I think the core reason is that the workers are dispersed. They tend to work unusual schedules or in unusual places. And so it’s just challenging to find, get with the workers, and get involved to study and work with them in a way beyond just doing survey research. Just that barrier results in fewer studies being done with groups like bus operators, commercial truck drivers, and home care workers. And that’s probably the fundamental issue. It has been tremendously effortful over the years to conduct, for example, a large randomized controlled trial with truck drivers. We couldn’t do it without the support of amazing companies who basically volunteered to partner with a researcher out of the goodness of their hearts, and maybe the hope that our health research will encourage workers to stay with the company or to have good positive feelings about the company. So, both employers and unions really donate a lot of their time and service to help us get the work done. But I think it’s really about the effort of getting involved with these folks. I think technology and wearable technology should help us tremendously now and into the future to get more work done with isolated and dispersed workers.
Absolutely. And so, tell me a little bit about some of the most exposed workers that are lone workers and maybe some of the tactics that you’ve seen work in those environments.
Yeah. I’m not sure I can say the most exposed. Maybe it depends on what hazards we’re talking about. But in the spaces where I’ve worked, there are people truly alone, like a commercial truck driver, but there are also small construction crews. For example, just at my house, I had all my windows replaced last year and it was a two-person crew, and we had a huge front-picture window. And watching that two-person crew handle that big picture window and have a near, a close call, that’s lone work there too. You don’t have a team around you. It’s just you and your partner, and they do a lot of things alone during their workday. So, I think I might add construction and utilities into the mix just because they’re doing a lot of things alone, and they do experience elevated fatality rates and injury rates, as well as all the commercial drivers and the home care workers that we work with.
And I think when you talk about that construction crew with two people, similar to pilots as an example, where you’ve got two pilots, there’s also the element, or you talked about utilities where you can have a small crew doing a job, is there’s a true lone worker. Still, in a small team, I can keep what went wrong, my near-misses, and my close calls to it within our group, in which case that accident operates like a lone worker crew and can work in very remote, isolated environments. So very much, that similarity of how we speak, because that was one of the big advances in aviation, is how do you get those two people to realize that there’s value in sharing what went wrong in a flight? Yeah, and.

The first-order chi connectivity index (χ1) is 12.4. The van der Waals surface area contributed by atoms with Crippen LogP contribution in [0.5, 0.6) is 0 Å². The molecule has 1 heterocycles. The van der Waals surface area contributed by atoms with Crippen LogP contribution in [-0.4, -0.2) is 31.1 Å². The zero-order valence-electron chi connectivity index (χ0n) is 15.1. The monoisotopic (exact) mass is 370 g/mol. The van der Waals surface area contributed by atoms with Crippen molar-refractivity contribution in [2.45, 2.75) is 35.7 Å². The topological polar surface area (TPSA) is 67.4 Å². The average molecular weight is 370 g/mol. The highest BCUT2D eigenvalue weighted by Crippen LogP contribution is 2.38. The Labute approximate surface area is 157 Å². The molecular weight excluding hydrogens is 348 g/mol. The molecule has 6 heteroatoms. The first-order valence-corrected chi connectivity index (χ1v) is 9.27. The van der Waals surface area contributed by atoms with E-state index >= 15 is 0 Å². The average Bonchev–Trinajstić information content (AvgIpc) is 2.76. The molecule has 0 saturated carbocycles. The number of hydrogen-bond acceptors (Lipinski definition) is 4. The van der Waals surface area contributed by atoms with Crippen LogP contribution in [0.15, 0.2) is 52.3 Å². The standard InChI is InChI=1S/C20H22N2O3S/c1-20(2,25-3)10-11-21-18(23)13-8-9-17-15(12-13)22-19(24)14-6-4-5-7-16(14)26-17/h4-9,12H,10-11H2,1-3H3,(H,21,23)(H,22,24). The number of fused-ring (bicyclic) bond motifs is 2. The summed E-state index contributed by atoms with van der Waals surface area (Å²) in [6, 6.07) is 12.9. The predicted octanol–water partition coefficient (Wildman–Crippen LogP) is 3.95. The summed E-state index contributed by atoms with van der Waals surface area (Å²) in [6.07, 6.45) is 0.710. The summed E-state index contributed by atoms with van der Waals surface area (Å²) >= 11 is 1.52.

To look out for not just each other but also the broader workforce. So, I don’t know, off the top of my head, I don’t know about the company that installed our windows specifically, but let’s imagine they’ve got 20 employees who all do this at work. The crew that was working at my house, if there’s a safety committee that meets regularly, hopefully, there is, and lessons learned could be shared through that process so that other workers can approach similar types of tasks in a safer, less risky fashion. And so, but yet that communication is a challenge. I think with lone workers, I do think a lot about this concept in behavioral psychology, which is the free operant. The behavior studied by Skinner and many other behavioral psychologists was named the free operant because the organism was really free to behave any way it would like in the environment. And then the research was to study, well, how is that free behavior shaped by its antecedents and its consequences. And lone workers are really quite free when they’re out on their own doing the work to do the work how they want. But they do have working conditions as well that are shaped by the employer and the design of the work.
Going back to my window crew, one of the first things he said after touring our house, the lead worker, was that this was a three-day job, and I’d been given two days to do it. So, right off the bat, I knew this working crew would be dealing with safety productivity pressure because of the schedule for the work.
Sure. So, I remember when we were talking originally, you touched on new employees and the onboarding of new employees. And you had done, I believe, a study around how you onboard a new loan worker because of the vulnerability of different shifts, all sorts of different complexities.
Yeah, well, specific to onboarding a new loan worker, like going back to the flight students, the question is, well, when do you let them really go out on their own? So, there’s some assessment if they have been trained, they are skilled and knowledgeable in their work, and that they themselves feel confident that they’re ready to go and work on their own, in bus operations in the transit industry, where we’ve been working for the past five or six years on a trial of an intervention for new employees. The bus operators have the chance to learn in the classroom together and on the road together, as a group or as a cohort, which is fantastic because they can bond with each other, get to know each other, and help each other out as they’re learning. And then, once they move into the workplace, there may be some monitoring of their driving with a coach or supervisor, maybe more frequently early on. But by and large, they’re on their own pretty quickly. But I do like, in that model, some type of mentor, coach, or a class, or a group that you can learn with. And most industries sort that out, and employers will do that in a more systematic, more rigorous way, or all the way in a…